Friday Jukebox: Underwhelmed
In my early teens there were still plenty of local record shops. There were the usual chains, and the shops that sold other stuff but had a record section, but there were independent stores too. Not independent in the sense of just selling indie music, but genuine small businesses making money out of selling all kinds of music. Remember those days?
I’d often head out on a Saturday making the most of my bus pass I had for school and would explore all the record shops. I didn’t have much money, so I tended to spend most of my time scouring the bargain bins.
Sometimes I was looking for singles that had been out a few weeks back, but was hoping had now been reduced now they were out of the charts (or had never made the charts in the first place). I’d also keep an eye out for songs or bands I might have read about but had never actually heard. Sometimes I’d just like the look of a record cover, or a title, and take a punt. At 50p or a pound it was worth the risk.
Underwhelmed by Sloan was one of those punts. I was still very much in Nirvana Admiration Mode and so would always have half an eye out for other North American guitar bands. I’m not sure I was that fussy, and to be fair, neither were the record companies post-Nevermind. I was at that age when you just want to hear everything, but was part of the last generation where, pre-internet, that really wasn’t possible.
I played Underwhelmed over and over. I don’t think it was what I had expected from the sleeve, but it was funny and catchy and weird. And most importantly, mine. This was my own little obscurity. That’s kind of important at that age too, right?
The other day I thought again about Underwhelmed and listened to it for the first time in a long time. I listened on that internet place. I’m not sure where my record is now.
I still love it. Sure, that is partly down to that nostalgic kick, the ol’ Proustian rush sending me back to those funny old record shops with their bargain bins, and my teenage bedroom and my old record player.
But there is more than that. The song is the perfect amalgam of the classic College Rock sound of the era, along with the fuzziness of the shoegazing bands and the self-awareness of the early 90s.
There is a pop heart to the song, but a wonky one. There’s that strange feedback at the start that cranks up in pitch before the guitar kicks in. There’s a shimmer to the song, a funny sheen that recalls old tape decks and half-tuned radios. It is of a time, sure, but it isn’t weighed down by it.
The lyrics are funny, knowing, true, almost an early 90s college kid version of Valley Girl, and I say that as a good thing. The narrator relays conversations that in their conscious banality sound directly lifted from life then. There’s a charming awkwardness, we aren’t always profound, not always articulate, that as the song says, you have to read between the lines.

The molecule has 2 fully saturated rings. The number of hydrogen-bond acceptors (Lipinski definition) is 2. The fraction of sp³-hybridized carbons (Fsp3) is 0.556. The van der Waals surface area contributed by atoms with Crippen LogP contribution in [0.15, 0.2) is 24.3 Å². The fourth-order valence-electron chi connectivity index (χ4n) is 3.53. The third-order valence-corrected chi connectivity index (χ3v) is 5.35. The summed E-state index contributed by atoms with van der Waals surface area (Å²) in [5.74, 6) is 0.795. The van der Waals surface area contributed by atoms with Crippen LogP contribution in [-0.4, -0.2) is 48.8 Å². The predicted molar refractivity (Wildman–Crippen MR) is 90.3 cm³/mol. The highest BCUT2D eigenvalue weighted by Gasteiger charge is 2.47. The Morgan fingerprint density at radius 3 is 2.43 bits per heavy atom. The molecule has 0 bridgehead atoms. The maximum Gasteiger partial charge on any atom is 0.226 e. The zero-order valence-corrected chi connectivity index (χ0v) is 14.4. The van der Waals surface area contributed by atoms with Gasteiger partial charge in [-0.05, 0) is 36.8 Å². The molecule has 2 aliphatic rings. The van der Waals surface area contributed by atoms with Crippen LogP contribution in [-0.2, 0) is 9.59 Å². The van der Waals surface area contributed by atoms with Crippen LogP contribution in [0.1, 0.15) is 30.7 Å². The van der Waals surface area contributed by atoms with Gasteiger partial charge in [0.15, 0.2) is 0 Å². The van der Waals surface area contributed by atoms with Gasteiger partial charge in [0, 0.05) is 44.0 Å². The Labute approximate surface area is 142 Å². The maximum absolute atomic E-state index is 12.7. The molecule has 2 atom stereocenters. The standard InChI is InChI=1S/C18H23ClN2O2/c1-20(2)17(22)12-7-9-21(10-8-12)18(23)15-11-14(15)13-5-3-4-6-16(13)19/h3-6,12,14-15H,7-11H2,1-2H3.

The song articulates that general difficulty in communication we all have, but also the particular sensibility of the time, where everyone was steeped in irony and only half-said what they half-thought.
This song captures a time that in hindsight was pretty innocent, post-Cold War, pre-War on Terror, when we could be as cynical as we pleased, where we could enjoy our solipsism yet pretend we cared about the big issues and where every detail of our lives really mattered and didn’t matter at all, all at the same time.
Thinking about it, maybe nothing has really changed at all.
Virtually all of those have gone now, I used to work in one in the late 1970s, but it got taken over by a national chain, jobs went an so did the soul of the place. Oddly, I was thinking about this earlier in the week as there was on old style indie record shop opposite where I was staying in Paris – it was closed, but I guess just for August.
There definitely was a big difference between the independent shops and the chain stores. While the latter were sometimes more reliable, the independent shops tended to be great places to chance upon something unusual.
The chain stores seemed to put a lot of the indies out of business one way or another, then made a real hash of dealing with the growth of online shopping. I sometimes wonder if the independent shops might have dealt with the threat of Amazon better, as they were all about a personal service and pointing you in the direction of something you’d never heard, where the chain stores tended to just flog the most popular stuff – a doomed business model once the savings of internet shopping kicked in.
Paris in August is a funny old place, isn’t it? I liked it, a bit quieter in places, although frustrating when an interesting shop was closed.
I do miss the old record shops. There used to be both an independent and an Our Price within walking distance of us, and I used to go up to Oxford Street every now and then to wander around HMV and Virgin. These days all my purchasing is done online. It’s convenient but it’s a purely transactional experience which is entirely planned and lacking in serendipity. Progress, eh?
That lack of serendipity is a huge shame, but I guess we also all reach an age where we value convenience above everything else!
I spent hours in the record shops on Oxford Street and down in Soho. I really miss those days, but I very much doubt I’d have the time (or disposable income) now for such an endeavour.
But internet shopping really isn’t the same – I like to buy something and have it right away, to be able to spend ages looking over the liner notes on my way home on the bus or train, like the old days!
[…] week I looked at an old song and the experience of buying records twenty years ago. Pretty soon after I hit ‘publish’ I thought it might be fun to this week look at a new […]